Daughter fills Tribute gas tank with diesel — any damages?

November 7, 2009/Steve Tackett

MOTOR MATTERS ASK THE AUTO DOCTOR BY JUNIOR DAMATO

Dear Doctor: My daughter filled her 2008 Mazda Tribute with diesel fuel. She took it to a shop where they drained the fuel tank and replaced the fuel filter. She then drove the SUV home in three hours with no problem. Do you think there will be any long-term damage to the engine? Steve
Dear Steve: This mistake of motorists filling tanks with the wrong fuel happens much too often. The good thing is she drove the car without a problem after corrections were made. Any contaminated damages would show up at the oxygen sensors, fuel injectors and catalytic converter. However, as long as the “check engine” light stays off and the engine runs as designed there is no need to worry.
Dear Doctor: I just bought a 2000 Chrysler 300M with the 3.5L V-6 engine with performance tires (Goodyear Eagles P225-55-95T). I don’t consider this V-6 a high-performance engine. I bought the car because I got a good deal on it. The cost to replace a bad tire was very high. Are these tires better than the old type tires or something that’s just cool now? Can I change to different wheels/tires? Richard
Dear Richard: I agree. You do not need a speed-rated performance tire for this car. You can change the tire size and aspect ratio to softer riding with a larger sidewall. All you need to do is keep the replacement outside tire diameter within 1/4 inch of the original. It’s very important that you replace all four tires at the same time.
Dear Doctor: I own a 1999 Cadillac DeVille with 105,000 miles. I’ve had multiple alternator failures over the years. I have had the dealer and independent shops replace them, along with a couple of batteries. I only drive about 10,000 miles a year. What do you suggest? Alvin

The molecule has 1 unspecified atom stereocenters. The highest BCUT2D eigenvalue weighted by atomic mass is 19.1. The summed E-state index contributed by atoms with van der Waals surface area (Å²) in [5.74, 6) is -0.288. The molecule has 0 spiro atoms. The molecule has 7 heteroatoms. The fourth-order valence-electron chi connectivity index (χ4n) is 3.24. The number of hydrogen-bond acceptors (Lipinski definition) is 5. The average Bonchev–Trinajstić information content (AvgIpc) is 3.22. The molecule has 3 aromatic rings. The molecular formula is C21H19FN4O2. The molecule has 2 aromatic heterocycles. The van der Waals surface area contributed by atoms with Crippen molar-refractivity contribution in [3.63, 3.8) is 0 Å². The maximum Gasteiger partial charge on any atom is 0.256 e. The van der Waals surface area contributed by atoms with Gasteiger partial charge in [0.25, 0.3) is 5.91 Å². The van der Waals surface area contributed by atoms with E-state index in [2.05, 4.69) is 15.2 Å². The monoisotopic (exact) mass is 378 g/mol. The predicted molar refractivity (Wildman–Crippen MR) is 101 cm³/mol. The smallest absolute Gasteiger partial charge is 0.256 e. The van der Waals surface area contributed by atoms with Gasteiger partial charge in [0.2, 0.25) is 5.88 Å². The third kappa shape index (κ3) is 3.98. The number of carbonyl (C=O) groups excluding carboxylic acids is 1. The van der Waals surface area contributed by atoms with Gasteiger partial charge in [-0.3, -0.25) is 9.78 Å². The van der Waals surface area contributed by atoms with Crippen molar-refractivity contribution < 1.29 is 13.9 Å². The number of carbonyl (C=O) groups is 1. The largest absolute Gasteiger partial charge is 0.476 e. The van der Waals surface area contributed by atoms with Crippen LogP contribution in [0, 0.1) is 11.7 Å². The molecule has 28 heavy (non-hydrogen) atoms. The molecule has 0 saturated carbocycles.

Dear Alvin: When the alternator has failed the first step is to check the power and ground, as well as the connectors at the alternator before removal. If all are good then remove the alternator and send it to an electrical shop that can actually bench-test the alternator. The alternator-charging rate is controlled by the car’s computer. Connection and voltage issues can also cause a no-charge condition.
Dear Doctor: How long will the electric drive battery last in the Toyota Prius and what is the cost of replacement? Bill
Dear Bill: Battery life is expected to be 150,000 miles. I recommend you inquire at the Toyota dealership for replacement costs.

2008 Mazda Tribute

Dear Doctor: I own a 1999 Chrysler Sebring convertible. My problem is the remote works for a day, and then stops. I follow the owner’s manual to get it back working, but the problem keeps recurring. What do you think? John
Dear John: Your Sebring has multiple computers and control modules. When you push the remote button, the signal goes to a control module then out to the switching device. The good thing is when there is a problem a fault code should be stored in the body module. You will have to bring the car to a shop or dealer that has access to a computer that can read the body control module. In some cases, the body control module may just need a programming update.
Dear Doctor: I own a 2003 Ford F-350 5.4-liter V-8 with 51,000 miles. Occasionally when driving the engine temperature gauge will spike to Hot within a quarter-mile of driving. When I shut the truck off and restart the engine the temperature returns to normal. The “check engine” light also comes on and I smell antifreeze. The engine coolant sometimes boils over, even with a new thermostat. Any suggestions would be appreciated. Gary
Dear Gary: With the engine at operating temperature the first step is to check hydrocarbon levels in the cooling system. You did not mention the computer fault code that the service station cleared. If the cooling system hydrocarbon is negative then a continued checking of the coolant flow is needed.
Dear Doctor: I purchased a 1985 Chrysler with only 50,000 miles. The car runs perfectly except for a rough idle. It’s had a complete engine tune-up and still has a rough idle. Joe
Dear Joe: Bring the car in to a shop that has the proper equipment to diagnose your 1985 vehicle. The rough idle can be caused by a number of things ringing from a vacuum leak to a leaking EGR valve. A few simple checks are all that’s needed. The mechanic will stop one cylinder at a time to see if there is a particular cylinder not contributing to the engine running. — by Junior Damato, Motor Matters

Junior Damato is an ASE-certified Master Technician.

E-mail questions to info@motormatters.biz

Mail questions to: Auto Doctor, 3 Court Circle, Lakeville, MA 02347

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Copyright, Motor Matters, 2009